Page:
Can You Fly While Pregnant? Not Always

Most travelers should be clear to fly while pregnant, but check with your doctor and the airline before you book.
Alisha McDarris
By Alisha McDarris 
Edited by Giselle M. Cancio

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Do you want to plan a trip but aren’t sure if you should hop on a plane when you’re expecting? Is it okay to fly while pregnant? How late can you fly pregnant internationally? What are the important considerations to factor in when booking? 

The short answer: Flying while pregnant is possible, so long as you and your doctor align on what is safe for you and your baby. 

That said, flying when pregnant may be a bit more complicated, especially if you’re planning a trip close to your due date. Here’s what to keep in mind when plotting your next air-based excursion and traveling while pregnant.

Is it safe to fly while pregnant?

According to the American College of Obstetricians and Gynecologists, most people experiencing healthy pregnancies can travel by air until quite close to their due date.

How close depends on several factors, including recommendations from your healthcare provider and airline rules, which vary between carriers.

So if you’re planning a trip, start by talking with your doctor before you book a ticket, as those experiencing high-risk pregnancies may be advised not to travel.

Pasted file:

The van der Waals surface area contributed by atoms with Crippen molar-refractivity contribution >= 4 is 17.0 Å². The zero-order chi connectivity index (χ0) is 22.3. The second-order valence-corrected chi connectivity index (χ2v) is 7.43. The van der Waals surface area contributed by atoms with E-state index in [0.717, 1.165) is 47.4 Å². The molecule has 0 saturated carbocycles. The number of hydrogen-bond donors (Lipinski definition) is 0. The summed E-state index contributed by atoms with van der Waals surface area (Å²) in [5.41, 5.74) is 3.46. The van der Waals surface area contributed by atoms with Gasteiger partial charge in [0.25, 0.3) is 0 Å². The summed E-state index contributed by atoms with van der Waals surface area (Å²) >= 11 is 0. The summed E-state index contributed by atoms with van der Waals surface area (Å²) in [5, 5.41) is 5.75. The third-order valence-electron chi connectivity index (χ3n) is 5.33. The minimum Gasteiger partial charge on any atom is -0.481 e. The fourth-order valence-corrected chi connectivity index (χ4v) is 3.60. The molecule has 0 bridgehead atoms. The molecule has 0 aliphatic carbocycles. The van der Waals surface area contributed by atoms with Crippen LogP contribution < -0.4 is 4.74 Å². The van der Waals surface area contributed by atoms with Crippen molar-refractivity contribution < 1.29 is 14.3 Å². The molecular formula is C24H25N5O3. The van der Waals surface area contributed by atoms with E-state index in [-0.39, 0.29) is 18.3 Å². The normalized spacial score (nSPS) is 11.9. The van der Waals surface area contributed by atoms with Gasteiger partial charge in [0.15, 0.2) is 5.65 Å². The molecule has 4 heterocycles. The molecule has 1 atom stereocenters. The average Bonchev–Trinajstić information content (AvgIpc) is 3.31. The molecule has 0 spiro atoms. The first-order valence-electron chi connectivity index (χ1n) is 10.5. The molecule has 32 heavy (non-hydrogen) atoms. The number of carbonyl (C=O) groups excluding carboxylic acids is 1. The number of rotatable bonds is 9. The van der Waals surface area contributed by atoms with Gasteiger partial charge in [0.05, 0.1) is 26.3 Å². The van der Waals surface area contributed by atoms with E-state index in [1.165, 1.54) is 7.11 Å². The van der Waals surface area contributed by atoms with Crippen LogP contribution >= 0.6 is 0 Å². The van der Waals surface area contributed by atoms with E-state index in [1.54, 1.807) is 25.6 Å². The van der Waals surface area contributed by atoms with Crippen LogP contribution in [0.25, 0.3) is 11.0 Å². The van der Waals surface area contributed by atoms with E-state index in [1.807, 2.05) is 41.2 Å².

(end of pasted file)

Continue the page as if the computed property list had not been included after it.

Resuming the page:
Your provider can perform an exam, check medical records and advise when, where and how far you should travel. Every pregnancy is different, and your doctor will consider your specific needs and concerns.

🤓Nerdy Tip

Keep in mind, you can travel during nearly any point in your pregnancy, though airline restrictions may prevent you from flying too close to your due date.

If you’ve been cleared to travel, ACOG recommends to do so is in the second trimester, between 14 and 28 weeks. That’s because any morning sickness may have lessened by then, and there’s a lower risk of miscarriage. Moving around or sitting for long periods in your last trimester can also become uncomfortable.

Airline restrictions for pregnant passengers

Airline policies regarding pregnant travelers vary, but most don’t require any special documentation until late into pregnancy. 

  • United Airlines allows pregnant travelers to board without medical documentation before their 36th week of pregnancy.

  • American Airlines allows pregnant passengers to fly without documentation up to four weeks before their due date.

  • Southwest Airlines doesn’t require any special documentation, but it doesn’t recommend travel after 38 weeks.

As you get closer to your due date, you’ll need to check with your airline, as many require special permissions to fly.

For example, on American Airlines you’ll need a doctor’s note to travel domestically within four weeks of your due date. For international travel, you’ll also need approval from a special assistance coordinator.

Airlines may provide specific guidance about what documentation is required, but typically this is a certificate from an obstetrician stating that you're fit for air travel for the dates of your trip. 

Depending on the airline, the certificate might need to be dated within 48 or 72 hours of your scheduled departure, so you’ll need to plan ahead.

No matter which airline you’re flying with, check the restrictions and requirements if you’ll be booking close to the end of your third trimester.

When not to fly while pregnant

While many pregnant travelers are fine to hop on a plane, there are others who should avoid air travel or be cautious about it. 

This is especially true for those with the following conditions: 

  • A history of blood clots or heart disease.